Last weekend in South Carolina one of the more thought-provoking questions for the panel members at the Mystery in The Midlands surrounded the topic of whether the protagonist must be likeable. Underlying this question there was a presumption of the mainstream moral code of right and wrong being part of a good guy’s persona.
Most authors at the conference agreed the ‘good guy’ wins in fiction because he follows the rules, or bends the rules only for the common good in extreme circumstances. Even Detective Inspector Fred Thursday in the BBC series Endeavor, allowed a murderer to go free when she killed her abusive husband.
War would be another example of a reality where the lines of right and wrong become blurred, or temporarily suspended because survival depends on actions aimed at bad guys, but many times during the execution of the mission innocent people are killed. Using military terminology these people are considered collateral damage.
Wow, that is heavy stuff. Back to fiction.
Should fiction give us a break from the harsh realities of life, or does it reflect real life in complex characters and plot lines? Make us think, see another point of view, or disturb our illusions?
The philosophical questions I considered before I wrote about my anti-hero character, Clara Shannasey McDougal, in my upcoming novella Stranded in Atlanta:
If your subculture developed because your Roma people were isolated and starved in a ghetto in Russia, would you think stealing from your oppressors was wrong? If millions of your people were killed in concentration camps, wouldn’t the persecution of your great-grandfathers and great-grandmothers influence your worldview and inform your modern choices in America?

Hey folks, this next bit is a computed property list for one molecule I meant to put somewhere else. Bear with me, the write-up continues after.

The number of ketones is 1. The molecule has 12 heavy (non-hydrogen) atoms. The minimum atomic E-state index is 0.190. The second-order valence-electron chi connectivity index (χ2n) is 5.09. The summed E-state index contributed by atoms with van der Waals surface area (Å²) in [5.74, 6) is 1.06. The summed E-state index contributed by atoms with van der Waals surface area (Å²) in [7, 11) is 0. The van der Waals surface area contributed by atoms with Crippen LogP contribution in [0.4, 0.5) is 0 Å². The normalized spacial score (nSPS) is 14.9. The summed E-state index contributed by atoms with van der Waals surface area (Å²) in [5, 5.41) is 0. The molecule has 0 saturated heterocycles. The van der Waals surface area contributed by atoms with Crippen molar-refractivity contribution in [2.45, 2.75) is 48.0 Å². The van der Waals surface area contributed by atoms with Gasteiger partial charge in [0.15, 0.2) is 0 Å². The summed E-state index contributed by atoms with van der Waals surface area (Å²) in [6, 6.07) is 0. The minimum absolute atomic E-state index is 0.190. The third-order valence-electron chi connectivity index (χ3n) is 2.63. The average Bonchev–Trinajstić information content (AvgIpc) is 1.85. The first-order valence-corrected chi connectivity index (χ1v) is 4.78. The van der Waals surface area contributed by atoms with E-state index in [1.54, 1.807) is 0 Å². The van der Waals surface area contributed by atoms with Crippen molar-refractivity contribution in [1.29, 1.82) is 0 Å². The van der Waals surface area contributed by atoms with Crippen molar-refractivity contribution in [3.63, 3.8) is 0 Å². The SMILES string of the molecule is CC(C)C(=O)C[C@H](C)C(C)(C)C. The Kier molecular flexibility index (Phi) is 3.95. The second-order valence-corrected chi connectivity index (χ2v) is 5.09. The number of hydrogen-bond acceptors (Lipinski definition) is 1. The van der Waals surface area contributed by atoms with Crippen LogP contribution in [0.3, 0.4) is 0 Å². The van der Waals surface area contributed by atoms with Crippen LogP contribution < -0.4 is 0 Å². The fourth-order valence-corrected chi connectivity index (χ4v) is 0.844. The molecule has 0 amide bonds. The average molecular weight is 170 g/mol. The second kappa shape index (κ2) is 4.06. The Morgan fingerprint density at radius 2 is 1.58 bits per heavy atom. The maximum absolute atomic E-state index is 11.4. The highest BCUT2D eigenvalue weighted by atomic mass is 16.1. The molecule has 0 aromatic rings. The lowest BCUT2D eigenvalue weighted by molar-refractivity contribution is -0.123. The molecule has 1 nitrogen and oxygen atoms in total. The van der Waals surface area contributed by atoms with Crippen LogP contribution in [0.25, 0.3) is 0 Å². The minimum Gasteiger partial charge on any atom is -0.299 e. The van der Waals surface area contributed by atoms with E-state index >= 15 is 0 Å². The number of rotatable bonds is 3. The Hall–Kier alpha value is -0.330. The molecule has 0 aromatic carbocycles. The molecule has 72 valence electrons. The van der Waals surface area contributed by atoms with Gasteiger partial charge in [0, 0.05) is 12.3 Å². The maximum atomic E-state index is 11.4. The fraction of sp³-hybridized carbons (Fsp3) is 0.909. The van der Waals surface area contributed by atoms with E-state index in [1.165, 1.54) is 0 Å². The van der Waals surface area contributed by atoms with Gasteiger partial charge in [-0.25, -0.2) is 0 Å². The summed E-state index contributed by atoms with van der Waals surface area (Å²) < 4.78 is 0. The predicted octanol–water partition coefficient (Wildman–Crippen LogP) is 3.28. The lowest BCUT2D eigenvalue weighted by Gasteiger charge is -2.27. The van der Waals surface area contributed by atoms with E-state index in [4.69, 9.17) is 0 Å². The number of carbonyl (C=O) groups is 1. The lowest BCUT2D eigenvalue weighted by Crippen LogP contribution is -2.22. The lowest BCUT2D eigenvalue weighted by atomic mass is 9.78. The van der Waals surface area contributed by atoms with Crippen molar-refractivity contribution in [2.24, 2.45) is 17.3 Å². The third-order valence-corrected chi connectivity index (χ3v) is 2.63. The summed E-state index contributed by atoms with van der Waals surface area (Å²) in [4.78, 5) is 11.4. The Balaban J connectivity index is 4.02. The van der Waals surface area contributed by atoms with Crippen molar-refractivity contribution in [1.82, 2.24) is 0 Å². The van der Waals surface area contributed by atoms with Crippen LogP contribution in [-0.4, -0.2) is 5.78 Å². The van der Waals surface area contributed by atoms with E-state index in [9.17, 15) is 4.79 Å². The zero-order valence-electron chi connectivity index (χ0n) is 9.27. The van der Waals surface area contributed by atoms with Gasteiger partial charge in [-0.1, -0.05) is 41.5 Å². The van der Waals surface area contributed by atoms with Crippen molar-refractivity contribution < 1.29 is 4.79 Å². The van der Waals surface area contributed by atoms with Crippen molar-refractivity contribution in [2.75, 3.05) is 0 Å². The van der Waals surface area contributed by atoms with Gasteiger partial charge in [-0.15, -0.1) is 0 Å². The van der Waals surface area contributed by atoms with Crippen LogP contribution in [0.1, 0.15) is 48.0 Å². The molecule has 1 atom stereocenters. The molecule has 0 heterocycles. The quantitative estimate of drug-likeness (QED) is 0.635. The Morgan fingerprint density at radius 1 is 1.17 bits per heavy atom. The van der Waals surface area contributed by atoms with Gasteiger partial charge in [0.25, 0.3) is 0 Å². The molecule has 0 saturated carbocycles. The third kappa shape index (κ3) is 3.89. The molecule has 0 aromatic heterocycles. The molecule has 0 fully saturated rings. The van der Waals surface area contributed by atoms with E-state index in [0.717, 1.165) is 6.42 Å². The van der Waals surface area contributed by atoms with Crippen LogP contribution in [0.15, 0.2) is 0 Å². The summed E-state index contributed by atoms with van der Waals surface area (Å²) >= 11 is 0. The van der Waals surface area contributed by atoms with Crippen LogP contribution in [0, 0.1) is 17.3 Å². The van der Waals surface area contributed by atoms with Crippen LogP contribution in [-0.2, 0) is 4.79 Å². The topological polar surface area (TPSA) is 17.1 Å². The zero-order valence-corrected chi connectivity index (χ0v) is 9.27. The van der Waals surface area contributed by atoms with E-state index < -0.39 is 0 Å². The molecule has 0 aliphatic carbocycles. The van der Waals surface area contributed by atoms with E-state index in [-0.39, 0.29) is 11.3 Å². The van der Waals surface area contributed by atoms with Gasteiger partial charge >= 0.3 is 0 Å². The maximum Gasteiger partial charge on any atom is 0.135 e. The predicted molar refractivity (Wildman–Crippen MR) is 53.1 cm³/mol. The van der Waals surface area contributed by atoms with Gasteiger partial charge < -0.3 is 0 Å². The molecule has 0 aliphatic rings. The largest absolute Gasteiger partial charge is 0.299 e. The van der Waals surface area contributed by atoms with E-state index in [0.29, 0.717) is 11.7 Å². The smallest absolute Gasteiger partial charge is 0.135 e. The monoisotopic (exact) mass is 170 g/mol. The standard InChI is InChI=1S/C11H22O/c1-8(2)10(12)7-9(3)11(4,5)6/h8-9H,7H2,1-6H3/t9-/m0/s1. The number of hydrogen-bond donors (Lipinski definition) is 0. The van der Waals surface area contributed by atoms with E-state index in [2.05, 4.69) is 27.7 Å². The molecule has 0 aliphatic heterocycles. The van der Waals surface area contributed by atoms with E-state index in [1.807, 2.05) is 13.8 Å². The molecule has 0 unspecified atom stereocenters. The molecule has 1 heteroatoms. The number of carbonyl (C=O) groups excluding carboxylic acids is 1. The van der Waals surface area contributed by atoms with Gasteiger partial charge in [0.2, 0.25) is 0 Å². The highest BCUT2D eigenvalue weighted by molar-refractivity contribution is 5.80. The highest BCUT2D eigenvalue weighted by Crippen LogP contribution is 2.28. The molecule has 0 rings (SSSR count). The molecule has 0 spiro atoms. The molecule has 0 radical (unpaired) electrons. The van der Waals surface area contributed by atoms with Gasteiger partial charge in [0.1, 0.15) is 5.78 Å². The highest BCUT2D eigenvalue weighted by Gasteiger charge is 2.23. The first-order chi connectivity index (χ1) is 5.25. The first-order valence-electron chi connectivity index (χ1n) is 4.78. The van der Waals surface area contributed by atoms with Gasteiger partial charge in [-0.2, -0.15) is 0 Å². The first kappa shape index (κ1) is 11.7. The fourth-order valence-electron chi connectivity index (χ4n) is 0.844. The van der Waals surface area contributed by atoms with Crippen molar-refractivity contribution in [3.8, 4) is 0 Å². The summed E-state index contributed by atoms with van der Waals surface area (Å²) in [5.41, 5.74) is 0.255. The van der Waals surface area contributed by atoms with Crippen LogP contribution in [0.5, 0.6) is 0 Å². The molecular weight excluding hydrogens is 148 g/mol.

Of course, I think literary and excellent genre fiction can incorporate whatever the author’s imagination can conjure.
This is my answer to the original question. Yes and no. An anti-hero must be interesting and have a particular moral compass for the reader to overlook their deviation from societal norms long enough to empathize with the character. For example the Taken movies sequels with Liam Neeson work because planning revenge would be a natural reaction if someone took, or killed a member of your family. For most people the fantasy wouldn’t be acted upon. In fiction the protagonist can stalk and extract the just punishment. Eventually, we like some parts of the anti-hero because we see the underdog win. We have lost, and it didn’t feel good.
However, we can suspend reality, read an anti-hero story, and let the character get even for us. In the end we may feel a guilty pleasure, and ask ourselves why we like the almost irredeemable character, but we do. Why? We want to believe in justice, despite the odds, for everyone including ourselves.